Grand Theft Auto: Chinatown Wars, perhaps surprisingly, began its life on a Nintendo platform: the original DS. Over half a year later, a version made its way over to the PlayStation Portable, and an iOS version appeared only a couple of months after that. Since then, nearly five years have passed, and Rockstar is finally sharing the game with the millions of Android users roaming the globe. The title can now be found in the Play Store.
Coming in four years after the previous skirmish, Brothers in Arms 3 has stormed into the Play Store with a battalion of fresh troops, air support, and vastly updated graphics (erm, there goes the metaphor). That last point is the real draw here. Gameloft teased Brother in Arm 3's eye-melting visuals over the summer, and the final product hasn't fallen too far off the mark. The studio has taken its time with this game, and it shows.
Jules Vernes' novel Around the World in Eighty Days is an old book, and like most old books, it reads like one. You can pick it up and work through its pages if you're committed, but inkle, the creator of the Sorcery series, has made a modern-day adaptation that is much easier on the eyes. In this choose-your-own-adventure adaptation, you try to make the right decisions to successfully circumnavigate the globe as quickly as possible (but preferably in 80 days).
Update: Here's the recently published trailer.
Amazon Game Studios has released a free preview of The Unmaking, an impressive looking game where the hordes of enemies you see on-screen are powered by Amazon servers. Your job is to defend your castle by blasting and burning wave after wave of bloodthirsty foes using siege weapons and magic spells alike. The catch is that you need to have a Fire HD 6, Fire HD 7, or Fire HDX 8.9 to enter the battle.
One of the most visually striking and gratuitously violent games of the previous console generation came out, perhaps surprisingly, for the Nintendo Wii. Sega's MadWorld took place predominately in black and white, but blood continued to spurt out in bright red. The story was told through comic book panels, with comparisons to Sin City basically writing themselves.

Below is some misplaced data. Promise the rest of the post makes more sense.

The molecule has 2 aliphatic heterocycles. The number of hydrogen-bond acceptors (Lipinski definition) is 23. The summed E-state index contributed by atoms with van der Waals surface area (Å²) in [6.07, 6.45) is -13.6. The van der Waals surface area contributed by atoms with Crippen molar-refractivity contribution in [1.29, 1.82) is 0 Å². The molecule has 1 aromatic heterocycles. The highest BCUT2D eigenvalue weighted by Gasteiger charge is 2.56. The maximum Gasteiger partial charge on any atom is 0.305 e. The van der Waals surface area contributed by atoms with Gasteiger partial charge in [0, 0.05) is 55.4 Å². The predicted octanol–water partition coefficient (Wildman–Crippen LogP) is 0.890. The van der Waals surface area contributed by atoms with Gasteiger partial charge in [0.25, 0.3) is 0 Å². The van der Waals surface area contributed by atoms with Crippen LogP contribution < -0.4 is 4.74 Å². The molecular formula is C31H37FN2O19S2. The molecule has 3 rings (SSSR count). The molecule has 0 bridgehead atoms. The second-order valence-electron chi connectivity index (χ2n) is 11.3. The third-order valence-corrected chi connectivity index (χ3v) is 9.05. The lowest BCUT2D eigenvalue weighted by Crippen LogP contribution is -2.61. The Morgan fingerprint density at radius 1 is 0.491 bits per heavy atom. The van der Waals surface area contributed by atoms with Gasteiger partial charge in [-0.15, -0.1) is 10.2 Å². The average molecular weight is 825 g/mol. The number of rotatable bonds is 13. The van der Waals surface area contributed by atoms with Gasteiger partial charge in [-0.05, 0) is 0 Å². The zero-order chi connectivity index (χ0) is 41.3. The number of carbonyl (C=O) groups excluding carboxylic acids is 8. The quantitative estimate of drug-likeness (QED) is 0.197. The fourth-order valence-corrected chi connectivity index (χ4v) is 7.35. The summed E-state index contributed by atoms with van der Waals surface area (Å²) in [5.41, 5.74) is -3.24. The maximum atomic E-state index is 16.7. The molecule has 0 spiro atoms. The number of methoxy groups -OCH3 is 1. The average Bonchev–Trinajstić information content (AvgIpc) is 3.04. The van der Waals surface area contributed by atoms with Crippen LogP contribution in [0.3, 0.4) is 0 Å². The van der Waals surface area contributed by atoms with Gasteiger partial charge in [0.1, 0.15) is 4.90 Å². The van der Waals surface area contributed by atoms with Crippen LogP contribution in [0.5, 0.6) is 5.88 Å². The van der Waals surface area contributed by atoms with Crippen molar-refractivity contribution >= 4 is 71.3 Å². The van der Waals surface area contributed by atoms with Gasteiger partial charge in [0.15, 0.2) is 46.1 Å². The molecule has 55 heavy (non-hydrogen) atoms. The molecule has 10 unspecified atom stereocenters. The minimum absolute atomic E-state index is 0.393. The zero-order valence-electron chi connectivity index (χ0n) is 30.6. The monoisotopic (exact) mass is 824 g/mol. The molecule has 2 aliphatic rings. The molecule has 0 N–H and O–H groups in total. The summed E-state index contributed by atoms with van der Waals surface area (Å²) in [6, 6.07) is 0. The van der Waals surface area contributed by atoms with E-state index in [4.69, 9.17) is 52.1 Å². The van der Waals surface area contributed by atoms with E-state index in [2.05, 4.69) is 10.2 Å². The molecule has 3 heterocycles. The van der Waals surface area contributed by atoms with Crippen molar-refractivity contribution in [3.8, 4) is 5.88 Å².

That game never received a sequel, but while the freshly ported SXPD belongs to a different genre entirely, it comes with a similar flavor.
Developer Jundroo, LLC builds games that, in turn, let players build other things. While we haven't yet reached buildception (the point where those virtual things go on to build more things of their own), the number of things we're able to build continues to grow.
SimplePhysics let players create structures, just like BridgeBasher before it. SimpleRockets followed with the ability to send custom spaceships to fictional versions of our solar system's planets.
What are some of the most common elements of modern-day 2D platformers? Let's list them out in no particular order: 8-bit visuals, making the game brutally difficult, drawing everything as a silhouette... Electronic Super Joy: Groove City has all of these elements, along with an electronic soundtrack that you will absolutely want to plug in earphones for. The game, which debuted on Steam earlier this summer, may have a few familiar chords and overused lyrics, but it's a welcome addition to the Play Store, where it now resides priced at $4.99.
Amazon is branching off into all sorts of media. Not content to provide you solely with digital books (through text or audio), magazines, TV shows, movies, and whichever apps it can offer alongside the Play Store, it's working with game developers to bring folks exclusive games as well. The latest product of this effort is Tales From Deep Space, which has landed in the Amazon Appstore for $6.99.
The American Red Cross has produced no shortage of high-quality Android apps. When we see the organization's name pop up in the Play Store, we generally know that we're in for something good, possibly even life-saving.
Well, things are a little different this time. You see, the Red Cross's latest app is actually a game for kids. It goes by the name of Monster Guard: Prepare for Emergencies.
I don't watch hockey, and the closest I've come to the sport consisted of living in Pittsburgh for a year and a half, a place where people adamantly stand by their NHL team. (I got caught in traffic when visiting just this weekend due to a Penguins game at the Consol Energy Center, only to see the same match on TV at the restaurant where we wound up that night.) Away from that city, I'm hard pressed to think of someone who can name more than a couple teams.